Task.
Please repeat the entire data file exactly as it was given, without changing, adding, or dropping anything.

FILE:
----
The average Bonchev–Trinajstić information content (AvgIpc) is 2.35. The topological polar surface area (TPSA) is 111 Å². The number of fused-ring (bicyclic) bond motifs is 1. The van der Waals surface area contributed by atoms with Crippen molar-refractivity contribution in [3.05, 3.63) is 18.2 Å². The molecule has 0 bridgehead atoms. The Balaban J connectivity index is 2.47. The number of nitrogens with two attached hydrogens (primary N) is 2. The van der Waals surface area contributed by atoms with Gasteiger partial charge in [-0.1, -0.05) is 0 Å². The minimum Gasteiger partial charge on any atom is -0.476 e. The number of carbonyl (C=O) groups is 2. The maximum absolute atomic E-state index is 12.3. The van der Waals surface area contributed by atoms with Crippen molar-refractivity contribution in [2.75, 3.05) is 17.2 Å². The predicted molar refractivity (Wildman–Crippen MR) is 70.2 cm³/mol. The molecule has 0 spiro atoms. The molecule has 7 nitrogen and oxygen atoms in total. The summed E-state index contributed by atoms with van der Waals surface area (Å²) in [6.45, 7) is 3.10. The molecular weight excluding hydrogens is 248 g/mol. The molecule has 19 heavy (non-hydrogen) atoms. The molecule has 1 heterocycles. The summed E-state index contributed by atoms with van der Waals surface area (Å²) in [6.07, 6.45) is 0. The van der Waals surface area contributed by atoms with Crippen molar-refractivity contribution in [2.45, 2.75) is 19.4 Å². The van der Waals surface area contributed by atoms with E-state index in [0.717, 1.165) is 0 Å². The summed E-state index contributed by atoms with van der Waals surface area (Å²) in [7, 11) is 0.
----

The average Bonchev–Trinajstić information content (AvgIpc) is 2.35. The topological polar surface area (TPSA) is 111 Å². The number of fused-ring (bicyclic) bond motifs is 1. The van der Waals surface area contributed by atoms with Crippen molar-refractivity contribution in [3.05, 3.63) is 18.2 Å². The molecule has 0 bridgehead atoms. The Balaban J connectivity index is 2.47. The number of nitrogens with two attached hydrogens (primary N) is 2. The van der Waals surface area contributed by atoms with Gasteiger partial charge in [-0.1, -0.05) is 0 Å². The minimum Gasteiger partial charge on any atom is -0.476 e. The number of carbonyl (C=O) groups is 2. The maximum absolute atomic E-state index is 12.3. The van der Waals surface area contributed by atoms with Crippen molar-refractivity contribution in [2.75, 3.05) is 17.2 Å². The predicted molar refractivity (Wildman–Crippen MR) is 70.2 cm³/mol. The molecule has 0 spiro atoms. The molecule has 7 nitrogen and oxygen atoms in total. The summed E-state index contributed by atoms with van der Waals surface area (Å²) in [6.45, 7) is 3.10. The molecular weight excluding hydrogens is 248 g/mol. The molecule has 19 heavy (non-hydrogen) atoms. The molecule has 1 heterocycles. The summed E-state index contributed by atoms with van der Waals surface area (Å²) in [6.07, 6.45) is 0. The van der Waals surface area contributed by atoms with Crippen molar-refractivity contribution in [2.45, 2.75) is 19.4 Å². The van der Waals surface area contributed by atoms with E-state index in [0.717, 1.165) is 0 Å². The summed E-state index contributed by atoms with van der Waals surface area (Å²) in [7, 11) is 0.